"It wasn't. I couldn't eat a single bite of it."

Cap coughed some soot out of his chest and rose to his feet. "You know that
sounds like a terrific idea. Eating, I mean. How about we cook up leftovers and
then enjoy some of that pie before we detail ourselves clean, ok fellas?"

"I'm for that.." said Chet and so did everybody else in other ways.

The gang entered the kitchen, rubbing Boot's still smoky coat in firm praises,
when they all stopped dead in the doorway leading from the vehicle bay.

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Standing in the rec room, were Detectives Friday and Gannon, flanking a fully
decorated, and delightfully alighted, Christmas tree.

Bill was solemn and he nudged Joe to pull his hands down from behind his back
to present a more sincere picture. "Uh, hi fellas." Gannon began. "I suppose
you're wondering why we're here. We, uh,.. wanted to apologize to Mr. Lopez
directly and to the rest of you for our earlier behavior towards him.
It was thoughtless and very unbecoming of a police officer to have done what
we did."

Joe nodded gravely. "Same from my end, too. I'm sorry to have caused so much
trouble. We had no idea that you would be sickened so badly, Mr. Lopez."

"Apology accepted, sir. Uh, sirs.." said Marco. Then he stepped forward. "Wow,
what a wonderful tree. How long did it take you to put it up and decorate it?"
he asked.

"Not long." answered Joe Friday. "We had help. Father Rojas's church choir was
here en masse not too long ago. They figured they could express their gratitude
that would agree with departmental polices about gratuities in this tree, for saving
Leonard and his friend and the two altar boys. Technically, this is just a little
sidework that could be classified as redecorating."

The firemen grinned then and Marco Lopez was the first to take the detectives'
hands to shake them in heartfelt forgiveness. Then everyone was lost in the heady
smells wafting from the heavy pine needles, from sap and from the bright clusters
of holly berries making the Christmas tree's branches fill with the spicy scent...
of Christmas.

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Dr. Brackett reported first thing that Monday morning to the paramedic regulatory
board. He had a loose end to tie up concerning the discipline the committee wanted
to lay on Johnny Gage for his apparent recklessness in trying to come to Maria
Angel's aid.

He set the committee heads straight onto their ears.

"I know things were dangerous for my paramedic. Name any firefighter paramedic
who never encounters at least some danger while working on the job. I concede
that Johnny Gage took on a lot of risk to himself unnecessarily. He just didn't
clearly know the possible legal ramifications that his actions would have at the
time he had to act. All my paramedic wanted to do then, was to help, as he was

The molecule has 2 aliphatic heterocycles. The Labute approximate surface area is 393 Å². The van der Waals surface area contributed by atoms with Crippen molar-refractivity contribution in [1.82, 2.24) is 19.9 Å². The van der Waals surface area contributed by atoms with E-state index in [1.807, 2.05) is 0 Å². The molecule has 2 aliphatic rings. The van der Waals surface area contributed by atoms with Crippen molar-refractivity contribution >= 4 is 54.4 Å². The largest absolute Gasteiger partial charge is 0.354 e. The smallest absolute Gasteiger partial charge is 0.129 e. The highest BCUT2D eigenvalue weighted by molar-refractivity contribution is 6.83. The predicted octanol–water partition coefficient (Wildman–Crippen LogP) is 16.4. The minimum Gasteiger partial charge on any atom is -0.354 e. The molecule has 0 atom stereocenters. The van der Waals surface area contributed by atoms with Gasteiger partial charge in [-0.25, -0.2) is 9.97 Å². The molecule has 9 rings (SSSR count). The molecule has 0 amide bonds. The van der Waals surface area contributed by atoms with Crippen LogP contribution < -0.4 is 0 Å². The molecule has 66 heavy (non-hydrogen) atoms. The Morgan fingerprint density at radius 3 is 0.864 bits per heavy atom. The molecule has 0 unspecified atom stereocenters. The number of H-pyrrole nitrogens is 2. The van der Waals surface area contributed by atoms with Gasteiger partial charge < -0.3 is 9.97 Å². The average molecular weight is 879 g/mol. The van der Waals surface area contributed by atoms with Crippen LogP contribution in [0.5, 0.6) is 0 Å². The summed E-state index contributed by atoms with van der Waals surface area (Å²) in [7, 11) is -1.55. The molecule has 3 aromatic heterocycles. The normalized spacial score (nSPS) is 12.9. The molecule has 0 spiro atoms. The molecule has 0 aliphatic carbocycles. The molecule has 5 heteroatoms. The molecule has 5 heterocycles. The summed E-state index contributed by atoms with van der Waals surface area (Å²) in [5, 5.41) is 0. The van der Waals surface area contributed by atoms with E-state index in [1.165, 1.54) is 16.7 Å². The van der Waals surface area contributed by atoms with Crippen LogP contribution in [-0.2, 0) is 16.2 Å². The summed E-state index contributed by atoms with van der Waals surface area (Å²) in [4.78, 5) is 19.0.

trained to do, by me. So I offer you a compromise, ladies and gentlemen on the
board, ..if you lay aside his written reprimand.

"I offer you an amendment proposal to the paramedic program, officially.
I can submit to you, this..."

With that, Kel Brackett approached their long table of deliberation set up
in the back of the city courthouse with a packeted outline that he and Dixie had
created together on Christmas Day. "I propose to you the following new protocol.
No paramedic shall attempt to render aid to any victim until such time as the scene
is declared fully safe to enter. Attempts will be made to secure the scene by using
the police department, where necessary, before any care is rendered whatsoever."

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Eyebrows went up all around the committee table. It surprised each and every one
that such a common sense idea had escaped them so completely. And it drove
its credibility home even more to have a real life bonafide practicing medical doctor,
show it to them so poignantly.

It was no time at all before the disciplinary paperwork, halfway
in the works for Johnny, was dismissed soundly into the shredder.

As he left the judicial offices, Kelly Brackett could only smile as he took hold
of Dixie's arm tightly on the return trip to the parking lot where his convertible
was parked. "Well, looks like we found a way to help out Johnny and Marco, without
stuffing our noses directly into it."

"I'm sure glad we finally did. But let's not tell them anything, ok? It'll be our little
secret." she whispered. "Merry Christmas, Kel. That was showing absolutely
the best kind of Christmas spirit."


::You have just heard Dragnet, a series of authentic cases from official files.
Technical advice comes from the office of Chief of Police W. H. Parker,
Los Angeles Police Department....::



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Episode Twenty Eight, Season Four

Emergency Theater Live